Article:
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Modern Treatment Procedures: How health insurance policies coverage cover modern treatments.

Modern Health Insurance Policies: Up until 2019, a lot of general and health insurance providers were hesitant to cover advanced medical treatments including stem cell therapy, robotic surgery, oral chemotherapy, and so on.

Written by Thelearnvine

Modern treatments are covered by health insurance, but only up to a point.
Even though medicine has made huge progress and patients have better results, health insurance companies still don't cover some new treatments because they haven't been "proven."

The Insurance Regulatory and Development Authority of India (IRDAI) told insurers in 2019 that they had to pay back the cost of "modern" medical procedures that weren't covered by health insurance. Along with a list of 12 treatments that should be covered, it gave insurance the freedom to cover more.
Since then, all new and updated health insurance plans have had to pay for these costs. Here's how health and general insurers handle claims about these kinds of treatments now:

What is meant by "modern" therapeutic practices according to IRDAI?

The insurance regulator listed 12 "modern" procedures in a 2019 circular that insurers be required to pay for when processing hospitalization, home therapy, and day care claims.
These include deep brain stimulation, oral chemotherapy, uterine artery embolization (a non-surgical procedure for treating fibroids), balloon sinuplasty (a type of endoscopic nasal surgery), immunotherapy (injectable monoclonal antibodies), robotic surgeries, stereotactic radio surgeries, bronchical thermoplasty, vaporization of the prostrate (green or holmium laser treatment), intra-operative neuro monitoring, and stem cell therapy.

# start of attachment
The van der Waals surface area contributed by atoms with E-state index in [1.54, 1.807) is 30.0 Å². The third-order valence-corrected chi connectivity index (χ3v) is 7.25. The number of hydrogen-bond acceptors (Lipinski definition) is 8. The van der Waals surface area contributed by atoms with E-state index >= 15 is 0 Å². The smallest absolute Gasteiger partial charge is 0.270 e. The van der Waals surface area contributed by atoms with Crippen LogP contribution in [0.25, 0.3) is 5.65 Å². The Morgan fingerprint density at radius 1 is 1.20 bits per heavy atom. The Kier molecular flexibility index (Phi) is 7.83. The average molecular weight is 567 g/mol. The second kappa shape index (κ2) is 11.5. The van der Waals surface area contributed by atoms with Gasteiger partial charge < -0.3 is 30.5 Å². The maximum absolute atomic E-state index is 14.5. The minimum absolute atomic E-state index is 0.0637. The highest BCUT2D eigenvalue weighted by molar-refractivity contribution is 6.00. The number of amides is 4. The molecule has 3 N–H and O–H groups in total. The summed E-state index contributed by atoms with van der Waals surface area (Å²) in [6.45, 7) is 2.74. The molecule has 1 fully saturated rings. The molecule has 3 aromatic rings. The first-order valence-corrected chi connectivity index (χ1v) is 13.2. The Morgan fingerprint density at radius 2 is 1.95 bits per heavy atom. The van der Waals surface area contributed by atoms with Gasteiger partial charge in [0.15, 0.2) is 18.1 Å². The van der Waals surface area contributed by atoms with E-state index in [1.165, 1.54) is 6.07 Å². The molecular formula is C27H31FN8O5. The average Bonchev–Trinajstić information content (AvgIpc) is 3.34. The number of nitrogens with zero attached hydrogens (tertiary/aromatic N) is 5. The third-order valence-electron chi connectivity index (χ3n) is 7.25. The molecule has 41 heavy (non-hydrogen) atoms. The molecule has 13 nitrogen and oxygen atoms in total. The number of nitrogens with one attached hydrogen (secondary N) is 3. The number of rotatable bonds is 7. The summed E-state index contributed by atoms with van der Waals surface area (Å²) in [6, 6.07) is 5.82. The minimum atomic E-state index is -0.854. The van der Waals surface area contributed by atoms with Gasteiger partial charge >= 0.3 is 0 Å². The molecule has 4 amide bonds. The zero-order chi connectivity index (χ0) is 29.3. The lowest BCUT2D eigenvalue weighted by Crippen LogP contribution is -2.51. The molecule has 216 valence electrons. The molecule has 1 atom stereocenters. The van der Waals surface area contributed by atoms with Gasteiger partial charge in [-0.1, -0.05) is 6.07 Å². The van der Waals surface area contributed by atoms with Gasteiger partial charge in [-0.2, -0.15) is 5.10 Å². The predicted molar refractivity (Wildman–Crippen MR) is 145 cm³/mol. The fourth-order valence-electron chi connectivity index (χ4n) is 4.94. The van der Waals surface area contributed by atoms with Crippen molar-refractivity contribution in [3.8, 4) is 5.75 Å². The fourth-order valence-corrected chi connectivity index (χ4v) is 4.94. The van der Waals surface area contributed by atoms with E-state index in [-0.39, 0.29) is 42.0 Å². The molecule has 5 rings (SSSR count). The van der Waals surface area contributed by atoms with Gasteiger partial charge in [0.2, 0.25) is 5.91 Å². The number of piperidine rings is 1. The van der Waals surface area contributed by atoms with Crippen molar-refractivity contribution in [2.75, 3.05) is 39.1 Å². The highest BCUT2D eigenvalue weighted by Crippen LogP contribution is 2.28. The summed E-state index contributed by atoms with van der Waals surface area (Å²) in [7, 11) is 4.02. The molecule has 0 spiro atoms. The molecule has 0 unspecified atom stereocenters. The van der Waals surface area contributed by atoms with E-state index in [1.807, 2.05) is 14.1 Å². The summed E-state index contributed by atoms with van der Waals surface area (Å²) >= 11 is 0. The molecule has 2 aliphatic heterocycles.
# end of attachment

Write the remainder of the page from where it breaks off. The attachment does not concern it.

Furthermore, insurance providers may choose to pay for other contemporary therapy modalities.

Why are insurance companies reluctant to pay for these kinds of procedures?

These techniques are considered experimental by several insurers. The standardization of exclusions circular by IRDAI permits insurers to exclude therapeutic techniques that are deemed to be "unproven." "Unproven treatments are treatments, procedures, or supplies that lack substantial medical documentation to support their effectiveness," states the regulator's 2019 circular.

However, because of certain insurers' inflexible positions, numerous beneficial medicines were also given short shrift. Two such instances are bariatric surgery for those who are very obese and oral chemotherapy for cancer patients. Because of this, the IRDAI was forced to intervene and demand that insurers pay for a minimum of 12 certain treatment procedures.

But why are there sub-limits (restrictions on the number of eligible claims) attached to coverage for these therapeutic procedures?

This is due to the high expense of some of these cutting-edge treatments. Internal ceilings have been permitted by the IRDAI for certain products; sub-limits are not set in stone and instead fluctuate according on the insurer and product.
For example, 50% of the total covered amount is the sub-limit for both ICICI Lombard's Health Advantage and Future Generali's Health Absolute when it comes to contemporary operations and bariatric surgery. Similarly, the updated super top-up insurance from United India Insurance reimburses oral chemotherapy costs up to 20% of the total covered, with a maximum ceiling of Rs 2 lakh.

Now, the sub-limits may actually work against the goal of requiring coverage for new treatments by discouraging patient-policyholders from choosing them over traditional ones.
Insurers counter that new and inventive practices do not always indicate that they are superior than more traditional approaches.
Make sure you perform a cost-benefit analysis on your end before choosing the new approach over the traditional one. Before deciding on a procedure, consider safety, recuperation time, side effects, dangers, and, lastly, associated expenses.


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